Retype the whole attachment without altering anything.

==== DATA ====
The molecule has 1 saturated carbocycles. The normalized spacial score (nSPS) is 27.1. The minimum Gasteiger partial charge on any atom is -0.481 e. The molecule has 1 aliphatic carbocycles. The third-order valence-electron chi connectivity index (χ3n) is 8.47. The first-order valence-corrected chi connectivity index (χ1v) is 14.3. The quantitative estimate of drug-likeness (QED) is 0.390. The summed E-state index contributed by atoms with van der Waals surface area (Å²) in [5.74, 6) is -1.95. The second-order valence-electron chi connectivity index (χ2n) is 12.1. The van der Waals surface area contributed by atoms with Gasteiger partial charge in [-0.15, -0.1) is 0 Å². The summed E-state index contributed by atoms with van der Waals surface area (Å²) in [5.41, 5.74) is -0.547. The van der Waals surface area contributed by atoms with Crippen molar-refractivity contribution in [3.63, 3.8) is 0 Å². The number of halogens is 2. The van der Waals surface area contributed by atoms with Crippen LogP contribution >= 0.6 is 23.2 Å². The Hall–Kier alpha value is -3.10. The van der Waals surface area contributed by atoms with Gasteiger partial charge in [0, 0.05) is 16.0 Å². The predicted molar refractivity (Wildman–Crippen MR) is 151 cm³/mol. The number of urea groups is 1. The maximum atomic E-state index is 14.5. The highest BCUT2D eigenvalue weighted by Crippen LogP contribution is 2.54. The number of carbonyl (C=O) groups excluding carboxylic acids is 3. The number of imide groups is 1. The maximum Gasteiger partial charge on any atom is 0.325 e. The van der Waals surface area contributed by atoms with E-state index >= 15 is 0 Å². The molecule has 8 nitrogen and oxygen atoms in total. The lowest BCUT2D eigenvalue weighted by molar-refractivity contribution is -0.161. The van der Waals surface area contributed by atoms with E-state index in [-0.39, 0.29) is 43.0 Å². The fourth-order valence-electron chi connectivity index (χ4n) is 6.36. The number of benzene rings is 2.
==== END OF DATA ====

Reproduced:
The molecule has 1 saturated carbocycles. The normalized spacial score (nSPS) is 27.1. The minimum Gasteiger partial charge on any atom is -0.481 e. The molecule has 1 aliphatic carbocycles. The third-order valence-electron chi connectivity index (χ3n) is 8.47. The first-order valence-corrected chi connectivity index (χ1v) is 14.3. The quantitative estimate of drug-likeness (QED) is 0.390. The summed E-state index contributed by atoms with van der Waals surface area (Å²) in [5.74, 6) is -1.95. The second-order valence-electron chi connectivity index (χ2n) is 12.1. The van der Waals surface area contributed by atoms with Gasteiger partial charge in [-0.15, -0.1) is 0 Å². The summed E-state index contributed by atoms with van der Waals surface area (Å²) in [5.41, 5.74) is -0.547. The van der Waals surface area contributed by atoms with Crippen molar-refractivity contribution in [3.63, 3.8) is 0 Å². The number of halogens is 2. The van der Waals surface area contributed by atoms with Crippen LogP contribution >= 0.6 is 23.2 Å². The Hall–Kier alpha value is -3.10. The van der Waals surface area contributed by atoms with Gasteiger partial charge in [0, 0.05) is 16.0 Å². The predicted molar refractivity (Wildman–Crippen MR) is 151 cm³/mol. The number of urea groups is 1. The maximum atomic E-state index is 14.5. The highest BCUT2D eigenvalue weighted by Crippen LogP contribution is 2.54. The number of carbonyl (C=O) groups excluding carboxylic acids is 3. The number of imide groups is 1. The maximum Gasteiger partial charge on any atom is 0.325 e. The van der Waals surface area contributed by atoms with E-state index >= 15 is 0 Å². The molecule has 8 nitrogen and oxygen atoms in total. The lowest BCUT2D eigenvalue weighted by molar-refractivity contribution is -0.161. The van der Waals surface area contributed by atoms with E-state index in [-0.39, 0.29) is 43.0 Å². The fourth-order valence-electron chi connectivity index (χ4n) is 6.36. The number of benzene rings is 2.